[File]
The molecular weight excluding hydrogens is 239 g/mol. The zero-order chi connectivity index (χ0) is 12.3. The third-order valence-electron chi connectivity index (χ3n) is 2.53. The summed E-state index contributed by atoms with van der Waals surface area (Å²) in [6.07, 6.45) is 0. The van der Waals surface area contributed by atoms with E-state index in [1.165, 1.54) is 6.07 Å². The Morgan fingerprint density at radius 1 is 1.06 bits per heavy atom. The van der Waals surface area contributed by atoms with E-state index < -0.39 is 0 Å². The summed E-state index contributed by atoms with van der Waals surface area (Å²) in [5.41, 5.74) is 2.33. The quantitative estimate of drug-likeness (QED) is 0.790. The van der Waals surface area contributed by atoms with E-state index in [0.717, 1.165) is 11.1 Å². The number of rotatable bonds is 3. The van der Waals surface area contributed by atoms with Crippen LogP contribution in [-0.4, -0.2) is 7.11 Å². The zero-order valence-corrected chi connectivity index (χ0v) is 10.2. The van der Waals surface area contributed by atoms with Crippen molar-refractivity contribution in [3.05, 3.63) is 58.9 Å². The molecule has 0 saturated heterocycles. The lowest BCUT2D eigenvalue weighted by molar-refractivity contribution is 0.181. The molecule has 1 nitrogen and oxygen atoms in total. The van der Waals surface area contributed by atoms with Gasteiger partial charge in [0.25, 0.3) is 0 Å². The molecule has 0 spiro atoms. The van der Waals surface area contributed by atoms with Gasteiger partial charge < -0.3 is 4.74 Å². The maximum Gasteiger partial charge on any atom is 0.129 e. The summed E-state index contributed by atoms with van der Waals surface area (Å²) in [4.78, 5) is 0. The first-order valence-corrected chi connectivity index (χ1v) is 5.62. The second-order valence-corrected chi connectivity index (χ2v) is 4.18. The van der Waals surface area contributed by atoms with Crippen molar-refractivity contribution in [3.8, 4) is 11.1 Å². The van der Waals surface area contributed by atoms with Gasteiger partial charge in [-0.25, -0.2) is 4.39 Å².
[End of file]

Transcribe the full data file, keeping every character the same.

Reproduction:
The molecular weight excluding hydrogens is 239 g/mol. The zero-order chi connectivity index (χ0) is 12.3. The third-order valence-electron chi connectivity index (χ3n) is 2.53. The summed E-state index contributed by atoms with van der Waals surface area (Å²) in [6.07, 6.45) is 0. The van der Waals surface area contributed by atoms with E-state index in [1.165, 1.54) is 6.07 Å². The Morgan fingerprint density at radius 1 is 1.06 bits per heavy atom. The van der Waals surface area contributed by atoms with E-state index < -0.39 is 0 Å². The summed E-state index contributed by atoms with van der Waals surface area (Å²) in [5.41, 5.74) is 2.33. The quantitative estimate of drug-likeness (QED) is 0.790. The van der Waals surface area contributed by atoms with E-state index in [0.717, 1.165) is 11.1 Å². The number of rotatable bonds is 3. The van der Waals surface area contributed by atoms with Crippen LogP contribution in [-0.4, -0.2) is 7.11 Å². The zero-order valence-corrected chi connectivity index (χ0v) is 10.2. The van der Waals surface area contributed by atoms with Crippen molar-refractivity contribution in [3.05, 3.63) is 58.9 Å². The molecule has 0 saturated heterocycles. The lowest BCUT2D eigenvalue weighted by molar-refractivity contribution is 0.181. The molecule has 1 nitrogen and oxygen atoms in total. The van der Waals surface area contributed by atoms with Gasteiger partial charge in [0.25, 0.3) is 0 Å². The molecule has 0 spiro atoms. The van der Waals surface area contributed by atoms with Gasteiger partial charge < -0.3 is 4.74 Å². The maximum Gasteiger partial charge on any atom is 0.129 e. The summed E-state index contributed by atoms with van der Waals surface area (Å²) in [4.78, 5) is 0. The first-order valence-corrected chi connectivity index (χ1v) is 5.62. The second-order valence-corrected chi connectivity index (χ2v) is 4.18. The van der Waals surface area contributed by atoms with Crippen molar-refractivity contribution in [3.8, 4) is 11.1 Å². The van der Waals surface area contributed by atoms with Gasteiger partial charge in [-0.25, -0.2) is 4.39 Å².